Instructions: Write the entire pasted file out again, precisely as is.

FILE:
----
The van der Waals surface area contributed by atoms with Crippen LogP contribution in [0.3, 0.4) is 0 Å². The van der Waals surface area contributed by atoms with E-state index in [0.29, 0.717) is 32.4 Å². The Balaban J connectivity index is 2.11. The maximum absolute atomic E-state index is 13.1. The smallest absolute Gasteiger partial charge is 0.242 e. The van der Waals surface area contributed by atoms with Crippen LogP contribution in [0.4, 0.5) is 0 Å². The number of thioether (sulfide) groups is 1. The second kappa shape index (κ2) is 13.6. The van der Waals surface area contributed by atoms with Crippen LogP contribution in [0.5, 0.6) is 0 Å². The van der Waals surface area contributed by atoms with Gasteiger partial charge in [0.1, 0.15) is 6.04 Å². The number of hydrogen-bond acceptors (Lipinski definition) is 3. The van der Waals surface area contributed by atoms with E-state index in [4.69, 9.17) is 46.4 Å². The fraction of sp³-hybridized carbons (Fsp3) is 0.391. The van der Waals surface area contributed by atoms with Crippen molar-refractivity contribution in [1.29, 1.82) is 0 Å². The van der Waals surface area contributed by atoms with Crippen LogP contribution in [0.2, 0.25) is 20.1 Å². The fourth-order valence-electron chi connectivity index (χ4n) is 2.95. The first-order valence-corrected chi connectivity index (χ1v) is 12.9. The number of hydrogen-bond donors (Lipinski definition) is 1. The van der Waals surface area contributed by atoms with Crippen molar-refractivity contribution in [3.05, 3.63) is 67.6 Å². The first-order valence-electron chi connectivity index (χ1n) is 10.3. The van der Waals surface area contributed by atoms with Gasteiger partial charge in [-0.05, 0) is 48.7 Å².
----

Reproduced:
The van der Waals surface area contributed by atoms with Crippen LogP contribution in [0.3, 0.4) is 0 Å². The van der Waals surface area contributed by atoms with E-state index in [0.29, 0.717) is 32.4 Å². The Balaban J connectivity index is 2.11. The maximum absolute atomic E-state index is 13.1. The smallest absolute Gasteiger partial charge is 0.242 e. The van der Waals surface area contributed by atoms with Crippen LogP contribution in [0.4, 0.5) is 0 Å². The number of thioether (sulfide) groups is 1. The second kappa shape index (κ2) is 13.6. The van der Waals surface area contributed by atoms with Crippen LogP contribution in [0.5, 0.6) is 0 Å². The van der Waals surface area contributed by atoms with Gasteiger partial charge in [0.1, 0.15) is 6.04 Å². The number of hydrogen-bond acceptors (Lipinski definition) is 3. The van der Waals surface area contributed by atoms with E-state index in [4.69, 9.17) is 46.4 Å². The fraction of sp³-hybridized carbons (Fsp3) is 0.391. The van der Waals surface area contributed by atoms with Crippen molar-refractivity contribution in [1.29, 1.82) is 0 Å². The van der Waals surface area contributed by atoms with Crippen LogP contribution in [0.2, 0.25) is 20.1 Å². The fourth-order valence-electron chi connectivity index (χ4n) is 2.95. The first-order valence-corrected chi connectivity index (χ1v) is 12.9. The number of hydrogen-bond donors (Lipinski definition) is 1. The van der Waals surface area contributed by atoms with Crippen molar-refractivity contribution in [3.05, 3.63) is 67.6 Å². The first-order valence-electron chi connectivity index (χ1n) is 10.3. The van der Waals surface area contributed by atoms with Gasteiger partial charge in [-0.05, 0) is 48.7 Å².